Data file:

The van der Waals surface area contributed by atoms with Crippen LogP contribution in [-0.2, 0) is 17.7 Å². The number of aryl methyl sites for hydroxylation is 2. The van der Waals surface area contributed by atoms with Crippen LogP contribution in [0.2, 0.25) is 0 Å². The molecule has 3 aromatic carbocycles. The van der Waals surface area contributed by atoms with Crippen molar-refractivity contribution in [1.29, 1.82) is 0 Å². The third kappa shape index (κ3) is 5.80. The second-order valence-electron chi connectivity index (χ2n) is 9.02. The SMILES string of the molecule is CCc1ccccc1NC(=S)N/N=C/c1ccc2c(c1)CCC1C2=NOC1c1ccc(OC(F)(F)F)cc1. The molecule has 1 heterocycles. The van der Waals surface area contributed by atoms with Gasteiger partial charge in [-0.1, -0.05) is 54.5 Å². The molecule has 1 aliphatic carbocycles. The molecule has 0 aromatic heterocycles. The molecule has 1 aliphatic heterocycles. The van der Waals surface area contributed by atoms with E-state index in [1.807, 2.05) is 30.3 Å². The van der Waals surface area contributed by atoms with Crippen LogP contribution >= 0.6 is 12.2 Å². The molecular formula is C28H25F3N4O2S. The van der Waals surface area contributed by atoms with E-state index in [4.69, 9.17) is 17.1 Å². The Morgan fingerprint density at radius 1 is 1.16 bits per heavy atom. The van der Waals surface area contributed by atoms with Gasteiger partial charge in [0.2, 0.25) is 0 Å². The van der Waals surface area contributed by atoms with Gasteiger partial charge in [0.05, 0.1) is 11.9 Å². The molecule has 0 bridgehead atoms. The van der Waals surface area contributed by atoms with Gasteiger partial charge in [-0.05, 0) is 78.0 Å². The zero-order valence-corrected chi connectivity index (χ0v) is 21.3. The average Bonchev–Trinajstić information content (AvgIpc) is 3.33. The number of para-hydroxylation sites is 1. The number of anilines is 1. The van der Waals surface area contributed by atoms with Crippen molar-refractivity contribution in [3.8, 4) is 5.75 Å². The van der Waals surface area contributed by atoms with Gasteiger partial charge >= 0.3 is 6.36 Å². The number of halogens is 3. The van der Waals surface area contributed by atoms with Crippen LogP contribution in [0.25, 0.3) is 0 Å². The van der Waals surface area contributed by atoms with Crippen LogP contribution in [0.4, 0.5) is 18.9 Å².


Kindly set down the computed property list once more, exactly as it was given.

The van der Waals surface area contributed by atoms with Crippen LogP contribution in [-0.2, 0) is 17.7 Å². The number of aryl methyl sites for hydroxylation is 2. The van der Waals surface area contributed by atoms with Crippen LogP contribution in [0.2, 0.25) is 0 Å². The molecule has 3 aromatic carbocycles. The van der Waals surface area contributed by atoms with Crippen molar-refractivity contribution in [1.29, 1.82) is 0 Å². The third kappa shape index (κ3) is 5.80. The second-order valence-electron chi connectivity index (χ2n) is 9.02. The SMILES string of the molecule is CCc1ccccc1NC(=S)N/N=C/c1ccc2c(c1)CCC1C2=NOC1c1ccc(OC(F)(F)F)cc1. The molecule has 1 heterocycles. The van der Waals surface area contributed by atoms with Gasteiger partial charge in [-0.1, -0.05) is 54.5 Å². The molecule has 1 aliphatic carbocycles. The molecule has 0 aromatic heterocycles. The molecule has 1 aliphatic heterocycles. The van der Waals surface area contributed by atoms with E-state index in [1.807, 2.05) is 30.3 Å². The van der Waals surface area contributed by atoms with Crippen LogP contribution >= 0.6 is 12.2 Å². The molecular formula is C28H25F3N4O2S. The van der Waals surface area contributed by atoms with E-state index in [4.69, 9.17) is 17.1 Å². The Morgan fingerprint density at radius 1 is 1.16 bits per heavy atom. The van der Waals surface area contributed by atoms with Gasteiger partial charge in [0.2, 0.25) is 0 Å². The van der Waals surface area contributed by atoms with Gasteiger partial charge in [0.05, 0.1) is 11.9 Å². The molecule has 0 bridgehead atoms. The van der Waals surface area contributed by atoms with Gasteiger partial charge in [-0.05, 0) is 78.0 Å². The zero-order valence-corrected chi connectivity index (χ0v) is 21.3. The average Bonchev–Trinajstić information content (AvgIpc) is 3.33. The number of para-hydroxylation sites is 1. The number of anilines is 1. The van der Waals surface area contributed by atoms with Crippen molar-refractivity contribution in [3.8, 4) is 5.75 Å². The van der Waals surface area contributed by atoms with Gasteiger partial charge >= 0.3 is 6.36 Å². The number of halogens is 3. The van der Waals surface area contributed by atoms with Crippen LogP contribution in [0.25, 0.3) is 0 Å². The van der Waals surface area contributed by atoms with Crippen LogP contribution in [0.4, 0.5) is 18.9 Å².